|Identity: Who are you? (Photo credit: philozopher)|
Whenever I spend a week or more offline (i.e., not blogging, reading other atheist blogs, or perusing assorted atheist or secular activist social media content), something always seems to happen to me. I discover that I rarely think about atheism until something happens that forces me to do so. And the type of thing that pushes me to do so always seems to be an overreach by a Christian extremist seeking to impose his or her beliefs on others (i.e., a threat to separation of church and state) or an expression of religiously-motivated bigotry. Without these things, I suspect that I'd think about atheism or secularism rarely if at all.
The fact that these overreaches and expressions of bigotry keep happening is what makes atheism and secular activism relevant to me. Evangelical fundamentalist Christians here in the U.S. refuse to stop seeking the enforcement of their religious beliefs through state power and appear uninterested in keeping their bigotry to themselves. They do not want a religiously pluralistic society where all belief systems can peacefully coexist; they seek to empower their own at the expense of the rest. As long as this remains problematic, atheism is going to be part of my identity.
But while atheism is part of my identity, it is a fairly small part. When I am offline for awhile, I find that I end up thinking more about many other things than I do about atheism. I think about political issues in the U.S. (e.g., the rise of the surveillance state and our appalling willingness to surrender our privacy rights, the effects of increasing political polarization on the health of our system of government, our refusal to seriously consider universal health care). I think about the state of our news media and whether it is too late for us to recover from the damage done by conservative cable news and talk radio. I think about education and the barriers to the sort of educational reform we need. I could go on and on, but I think the point is clear: unless I have reason to focus on it, atheism is a relatively small part of what occupies my thoughts.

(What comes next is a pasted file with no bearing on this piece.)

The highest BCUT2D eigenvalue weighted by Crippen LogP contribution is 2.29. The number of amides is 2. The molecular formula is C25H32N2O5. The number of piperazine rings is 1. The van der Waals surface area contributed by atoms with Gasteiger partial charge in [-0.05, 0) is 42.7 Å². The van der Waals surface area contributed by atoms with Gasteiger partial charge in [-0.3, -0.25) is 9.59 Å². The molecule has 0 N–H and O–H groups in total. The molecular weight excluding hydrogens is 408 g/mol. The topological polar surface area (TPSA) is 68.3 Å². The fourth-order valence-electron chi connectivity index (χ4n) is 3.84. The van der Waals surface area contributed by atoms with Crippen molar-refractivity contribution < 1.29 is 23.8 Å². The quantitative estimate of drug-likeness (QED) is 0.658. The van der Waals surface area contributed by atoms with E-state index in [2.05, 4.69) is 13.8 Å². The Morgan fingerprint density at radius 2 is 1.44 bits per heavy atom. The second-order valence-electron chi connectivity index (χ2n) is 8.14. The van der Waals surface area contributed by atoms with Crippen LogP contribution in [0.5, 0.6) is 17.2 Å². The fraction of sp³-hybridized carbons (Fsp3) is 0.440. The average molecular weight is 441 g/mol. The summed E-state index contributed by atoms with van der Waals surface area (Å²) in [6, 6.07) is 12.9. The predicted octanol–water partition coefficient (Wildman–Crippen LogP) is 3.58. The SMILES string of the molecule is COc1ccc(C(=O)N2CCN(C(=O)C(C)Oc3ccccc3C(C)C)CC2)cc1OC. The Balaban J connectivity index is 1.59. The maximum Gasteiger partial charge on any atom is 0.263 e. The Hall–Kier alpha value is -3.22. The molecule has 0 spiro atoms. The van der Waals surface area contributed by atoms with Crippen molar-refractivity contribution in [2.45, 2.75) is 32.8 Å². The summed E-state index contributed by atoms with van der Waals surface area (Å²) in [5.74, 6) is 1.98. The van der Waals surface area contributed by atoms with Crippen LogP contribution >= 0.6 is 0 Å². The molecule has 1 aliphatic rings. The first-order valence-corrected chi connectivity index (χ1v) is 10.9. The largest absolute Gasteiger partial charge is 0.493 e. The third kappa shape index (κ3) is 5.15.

So why do I continue to write an atheist blog? First, the Christian extremists do not look like they are going to give up and go away anytime soon. As long as they continue to overreach and engage in bigotry, the need is there. Second, while atheism may be a small part of my identity, it is a part that I have few offline opportunities to explore. The things I write about here give me an opportunity to express myself that I rarely have offline. Third, I still enjoy it (most of the time). While my time away almost always convinces me that I need to take more frequent planned blog vacations, it also shows me that I'm not ready to quit just yet.
Post-atheism means different things to different people. At an individual level, I think of it as the point in time when one no longer considers atheism to be an important part of one's identity. At the societal level, it would be the point in time when atheism itself becomes irrelevant because religious belief has faded into obscurity.
I do not consider myself a post-atheist, as atheism remains an important part of my identity even if it is only one part. I certainly do not see the U.S. as being very anywhere near post-atheism, but I recognize that my perception is going to be shaped by the region in which I live. I imagine that there are parts of the U.S. where it would be fairly easy to embrace post-atheism today.
A different way to think about post-atheism might be a reflection of changing priorities. For example, I could imagine reaching the point where I decide that skepticism, the promotion of critical thinking, and the like are so much more important than atheism that I should focus my efforts there instead. I am not quite at this place yet, but I can imagine that I might find myself there someday.
What I am clear about today, however, is that atheism is not enough for me. These other things (e.g., the promotion of reality-based education, critical thinking, reason, and skepticism) are too important to ignore. I have little interest in trying to make atheism into anything more than what it is; however, I am becoming increasingly clear that there is more that I would like to promote than just atheism.
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